150,000 Interviews and 100,000 Contestants Later: Sábado Gigante is calling it a wrap. After more than 53 years and more than 2,800 episodes, host Don Francisco is saying goodbye — for now.
En español |The world's longest-running TV variety show is calling it a wrap. After more than 53 years, 30 of them in the United States, and more than 2,800 episodes of Sábado Gigante (Gigantic Saturday in English), host Don Francisco will bid farewell to millions of viewers Sept. 19. The Chilean's 74-year-old offstage self, Mario Kreutzberger, talked to AARP En Espanol about guests on the show, his long-postponed hobbies and what's next for him.
Did you ever imagine that this show, launched from a garage at the Universidad Católica in Chile, would end up being the longest-running program on TV?
Never in my life did I imagine that. But my desire to get ahead never wavered. I never woke up angry, never upset that I had to go to work. Even today, I'm always happy heading to tape Sábado Gigante's next show. I think we've created a program that speaks highly of our community.
Of current Hispanic television hosts, who do you think has what it takes to become the next Don Francisco?
It would be unfair to name anyone, because there's never going to be a new Don Francisco or a new Johnny Carson or a new David Letterman. Everyone is an individual, with individual abilities that they develop. No two people are identical.
Your show launched artists such as Enrique Iglesias, Ricky Martin, Selena, Chayanne, Gloria Trevi and Jenni Rivera. Do you remember some more than others?
Yes, several. When Shakira first appeared, [I remember] a young woman with a very distinctive personality, her hair, even her figure was distinctive. I also remember Enrique Iglesias' nerves the first time he was on. I remember Juanes' debut. I remember so many more I could name.
Does any less well-known figure stand out?
Let me tell you about an interview that probably didn't mean much to most viewers, but it did to me. Thirty-three years ago, it showed me the path I was meant to follow, a new path in the United States. I interviewed a young man who I was going to reunite with his mother after 28 years. She had abandoned him when he was 1. The problem was that he only spoke English and she only spoke Spanish. I brought them together and they hugged, but I was most moved by the one word he kept saying to her and that she didn't understand: "Why? Why?" That's the moment I became aware of my calling: To unite a community through language and to bring up issues in this community that I wasn't even aware existed.
What major figure have you been unable to interview?
I have unfinished business, but I will do whatever it takes to make it happen: I want to interview Pope Francis. That has been one of my major goals and I hope I will achieve it.
You never enter and leave through the same door, you always carry a sliver of wood in your wedding ring, and there are colors that you will never wear. Why are you so superstitious?
Honestly, I don't know how I became so superstitious. There's a fine line between success and failure in front of an audience. Often you think a little piece of wood, a color or entering from a specific side produced some success. You tell yourself, "I want to keep having this success." Maybe you come in through the other side and the success isn't as big. You never admit that you might have failed for other reasons. It's difficult to explain failure to yourself.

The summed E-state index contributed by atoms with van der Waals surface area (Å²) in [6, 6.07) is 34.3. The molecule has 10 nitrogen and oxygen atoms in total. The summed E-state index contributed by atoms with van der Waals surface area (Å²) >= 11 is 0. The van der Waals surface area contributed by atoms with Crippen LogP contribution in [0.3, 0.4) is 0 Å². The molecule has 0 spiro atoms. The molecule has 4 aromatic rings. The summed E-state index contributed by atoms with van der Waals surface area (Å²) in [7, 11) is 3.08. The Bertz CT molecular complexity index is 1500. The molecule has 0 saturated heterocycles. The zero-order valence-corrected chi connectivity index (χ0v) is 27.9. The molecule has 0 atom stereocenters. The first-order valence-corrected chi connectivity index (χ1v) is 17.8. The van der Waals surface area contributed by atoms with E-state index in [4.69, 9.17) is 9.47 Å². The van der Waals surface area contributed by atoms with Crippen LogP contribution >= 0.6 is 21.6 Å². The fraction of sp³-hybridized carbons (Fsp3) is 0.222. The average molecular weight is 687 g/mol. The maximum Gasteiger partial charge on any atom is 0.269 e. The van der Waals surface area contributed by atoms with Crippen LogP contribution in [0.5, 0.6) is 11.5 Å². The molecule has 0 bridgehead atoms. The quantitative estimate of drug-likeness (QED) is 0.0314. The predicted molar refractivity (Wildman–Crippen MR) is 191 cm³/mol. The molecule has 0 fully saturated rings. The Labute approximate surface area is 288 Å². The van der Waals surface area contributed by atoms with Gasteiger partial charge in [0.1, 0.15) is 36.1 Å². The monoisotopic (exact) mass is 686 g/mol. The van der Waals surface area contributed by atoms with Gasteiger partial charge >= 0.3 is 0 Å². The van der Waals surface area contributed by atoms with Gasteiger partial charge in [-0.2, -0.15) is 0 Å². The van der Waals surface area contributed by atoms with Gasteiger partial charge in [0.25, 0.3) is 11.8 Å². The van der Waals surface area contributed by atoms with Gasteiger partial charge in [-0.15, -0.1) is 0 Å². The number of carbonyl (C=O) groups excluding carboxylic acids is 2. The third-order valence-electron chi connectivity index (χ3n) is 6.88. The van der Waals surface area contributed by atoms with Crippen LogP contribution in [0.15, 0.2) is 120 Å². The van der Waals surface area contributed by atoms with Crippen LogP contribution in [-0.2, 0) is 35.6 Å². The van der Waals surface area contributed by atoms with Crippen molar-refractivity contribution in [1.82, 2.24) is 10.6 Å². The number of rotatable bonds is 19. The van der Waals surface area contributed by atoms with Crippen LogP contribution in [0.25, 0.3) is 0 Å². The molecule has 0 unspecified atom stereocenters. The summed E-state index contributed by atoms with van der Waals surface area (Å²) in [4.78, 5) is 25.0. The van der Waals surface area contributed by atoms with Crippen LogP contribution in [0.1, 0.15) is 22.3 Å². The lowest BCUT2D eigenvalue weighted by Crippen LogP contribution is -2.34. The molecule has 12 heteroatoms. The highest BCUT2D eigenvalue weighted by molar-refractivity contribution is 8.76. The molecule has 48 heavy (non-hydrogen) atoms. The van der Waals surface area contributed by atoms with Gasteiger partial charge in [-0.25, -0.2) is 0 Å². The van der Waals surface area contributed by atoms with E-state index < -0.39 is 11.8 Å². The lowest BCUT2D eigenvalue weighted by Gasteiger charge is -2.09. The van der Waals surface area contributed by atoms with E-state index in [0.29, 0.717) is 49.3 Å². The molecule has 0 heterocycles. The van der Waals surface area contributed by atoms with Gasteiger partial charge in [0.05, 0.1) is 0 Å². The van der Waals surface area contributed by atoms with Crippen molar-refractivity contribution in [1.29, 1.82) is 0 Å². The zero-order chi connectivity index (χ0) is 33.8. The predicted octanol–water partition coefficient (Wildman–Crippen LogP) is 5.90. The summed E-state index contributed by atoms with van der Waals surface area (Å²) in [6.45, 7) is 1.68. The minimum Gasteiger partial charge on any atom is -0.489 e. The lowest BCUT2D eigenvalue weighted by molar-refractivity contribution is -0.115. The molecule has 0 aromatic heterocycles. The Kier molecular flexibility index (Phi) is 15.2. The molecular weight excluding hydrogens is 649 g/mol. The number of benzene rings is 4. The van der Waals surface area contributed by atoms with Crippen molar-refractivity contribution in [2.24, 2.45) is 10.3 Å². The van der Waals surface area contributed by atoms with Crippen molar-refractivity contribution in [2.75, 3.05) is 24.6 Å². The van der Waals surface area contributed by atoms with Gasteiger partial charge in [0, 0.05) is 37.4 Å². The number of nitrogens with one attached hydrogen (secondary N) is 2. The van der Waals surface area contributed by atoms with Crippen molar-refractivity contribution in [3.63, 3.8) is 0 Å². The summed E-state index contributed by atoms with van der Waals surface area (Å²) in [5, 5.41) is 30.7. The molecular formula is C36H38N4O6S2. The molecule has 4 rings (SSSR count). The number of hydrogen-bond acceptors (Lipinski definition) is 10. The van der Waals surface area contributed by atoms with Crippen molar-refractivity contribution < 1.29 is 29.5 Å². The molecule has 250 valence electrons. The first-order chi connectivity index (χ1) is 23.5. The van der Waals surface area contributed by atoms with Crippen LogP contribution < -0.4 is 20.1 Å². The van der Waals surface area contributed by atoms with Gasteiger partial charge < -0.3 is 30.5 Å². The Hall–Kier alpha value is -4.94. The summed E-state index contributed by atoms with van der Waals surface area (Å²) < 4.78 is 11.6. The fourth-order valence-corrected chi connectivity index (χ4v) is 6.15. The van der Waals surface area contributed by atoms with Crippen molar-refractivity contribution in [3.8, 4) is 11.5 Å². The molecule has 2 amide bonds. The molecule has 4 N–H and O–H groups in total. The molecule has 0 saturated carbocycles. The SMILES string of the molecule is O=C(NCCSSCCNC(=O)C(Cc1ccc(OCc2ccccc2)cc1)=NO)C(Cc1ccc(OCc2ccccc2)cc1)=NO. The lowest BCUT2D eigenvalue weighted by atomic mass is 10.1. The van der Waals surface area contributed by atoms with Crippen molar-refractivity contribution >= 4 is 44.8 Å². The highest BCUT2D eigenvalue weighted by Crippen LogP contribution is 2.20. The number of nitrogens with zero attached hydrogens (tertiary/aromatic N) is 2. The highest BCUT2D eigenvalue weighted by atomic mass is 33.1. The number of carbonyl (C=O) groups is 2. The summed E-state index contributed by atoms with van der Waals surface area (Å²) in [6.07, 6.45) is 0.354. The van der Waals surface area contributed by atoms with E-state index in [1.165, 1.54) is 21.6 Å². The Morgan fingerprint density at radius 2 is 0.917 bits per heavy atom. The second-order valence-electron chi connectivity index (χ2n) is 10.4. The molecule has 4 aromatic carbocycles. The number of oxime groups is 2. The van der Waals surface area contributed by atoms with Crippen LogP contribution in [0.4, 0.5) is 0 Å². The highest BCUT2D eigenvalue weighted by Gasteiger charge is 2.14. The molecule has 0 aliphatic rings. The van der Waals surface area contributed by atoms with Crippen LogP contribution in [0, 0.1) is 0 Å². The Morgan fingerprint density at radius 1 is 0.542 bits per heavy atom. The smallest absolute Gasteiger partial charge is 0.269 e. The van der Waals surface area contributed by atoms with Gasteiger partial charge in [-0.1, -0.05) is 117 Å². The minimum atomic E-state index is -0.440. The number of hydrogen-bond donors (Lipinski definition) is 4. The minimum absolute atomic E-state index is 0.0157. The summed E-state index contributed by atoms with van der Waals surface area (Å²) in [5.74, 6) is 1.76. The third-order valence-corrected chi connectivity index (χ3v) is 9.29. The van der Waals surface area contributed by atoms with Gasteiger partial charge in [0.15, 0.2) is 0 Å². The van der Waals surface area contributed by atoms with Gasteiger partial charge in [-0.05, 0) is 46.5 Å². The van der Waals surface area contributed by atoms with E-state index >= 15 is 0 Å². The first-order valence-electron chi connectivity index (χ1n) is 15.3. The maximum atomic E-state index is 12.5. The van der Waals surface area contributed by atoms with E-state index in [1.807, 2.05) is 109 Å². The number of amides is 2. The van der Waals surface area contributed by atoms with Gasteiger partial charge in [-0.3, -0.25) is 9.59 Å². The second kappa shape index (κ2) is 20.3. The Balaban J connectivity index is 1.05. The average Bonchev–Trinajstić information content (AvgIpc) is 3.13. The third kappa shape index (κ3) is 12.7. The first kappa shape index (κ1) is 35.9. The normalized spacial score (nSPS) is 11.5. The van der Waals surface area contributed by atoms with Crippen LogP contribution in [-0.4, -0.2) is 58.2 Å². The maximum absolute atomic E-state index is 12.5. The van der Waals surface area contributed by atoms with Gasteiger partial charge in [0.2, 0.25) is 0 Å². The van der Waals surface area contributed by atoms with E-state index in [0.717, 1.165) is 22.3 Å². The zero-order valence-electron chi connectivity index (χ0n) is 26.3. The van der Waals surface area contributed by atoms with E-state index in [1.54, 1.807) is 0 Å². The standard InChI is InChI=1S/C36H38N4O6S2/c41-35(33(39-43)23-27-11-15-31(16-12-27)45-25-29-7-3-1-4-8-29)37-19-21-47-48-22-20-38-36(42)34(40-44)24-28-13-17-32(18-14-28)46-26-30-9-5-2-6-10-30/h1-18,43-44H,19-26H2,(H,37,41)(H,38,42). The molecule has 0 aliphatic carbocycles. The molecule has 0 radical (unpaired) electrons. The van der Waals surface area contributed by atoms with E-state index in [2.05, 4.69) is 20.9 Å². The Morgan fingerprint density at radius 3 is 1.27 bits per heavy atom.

You've said that your biggest professional achievement has been the Teletón, the fundraiser for disabled children that now takes place in 14 countries. How does it feel to have helped so many people?
It gives me, and all of us who have worked to provide an opportunity for rehabilitation, great satisfaction. The Teletón gave me a way to climb out of my depression. [Until then], I felt like I hadn't given back to the audience what they had given to me.
Where does Don Francisco end and Mario Kreutzberger begin?
Don Francisco and Mario Kreutzberger create one whole person. But in life, Don Francisco is out in front because he's the public persona, the one who doesn't sweat, doesn't have to pay bills, doesn't argue with his wife, doesn't have health problems. Behind him is Mario Kreutzberger, motivating Don Francisco to keep working, to stand out, to advance. But Mario Kreutzberger is affected by time and the years that go by, while Don Francisco stays unchanged. So Mario Kreutzberger has to make double, triple, quadruple the effort. At the end, you never know how this story ends, but the persona almost always devours the person.
What is the first thing you plan to do on Sept. 19, after you turn off the studio lights?
I've actually asked myself that many times. I have no idea what I'm going to do when that light goes out. I don't know if I'll be able to turn on many other lights. To stop working would be like losing my soul, and I don't plan to do that.
Do you have any hobbies?
I used to fish as a hobby, and I'll probably go back to it. I'd given it up because I didn't have time for it. [So], mainly that and traveling. I don't have a boat right now, but I might get a small one. I really like sailing, but also going on road trips in the U.S., in Latin America, anywhere.
What are your dreams for the next 10 years?
I've had a big dream for the last 15 years that I've never been able to accomplish. I've always thought that television and all media are directed mostly to audiences between the ages of 18 and 34, or 18 and 49. Today, people live longer, much longer. And I've thought about developing some type of programming, supported by all the digital media that exist, on a channel directed to people 50 and older. I haven't achieved it yet, but you can never let yourself give up. Maybe this is my opportunity.
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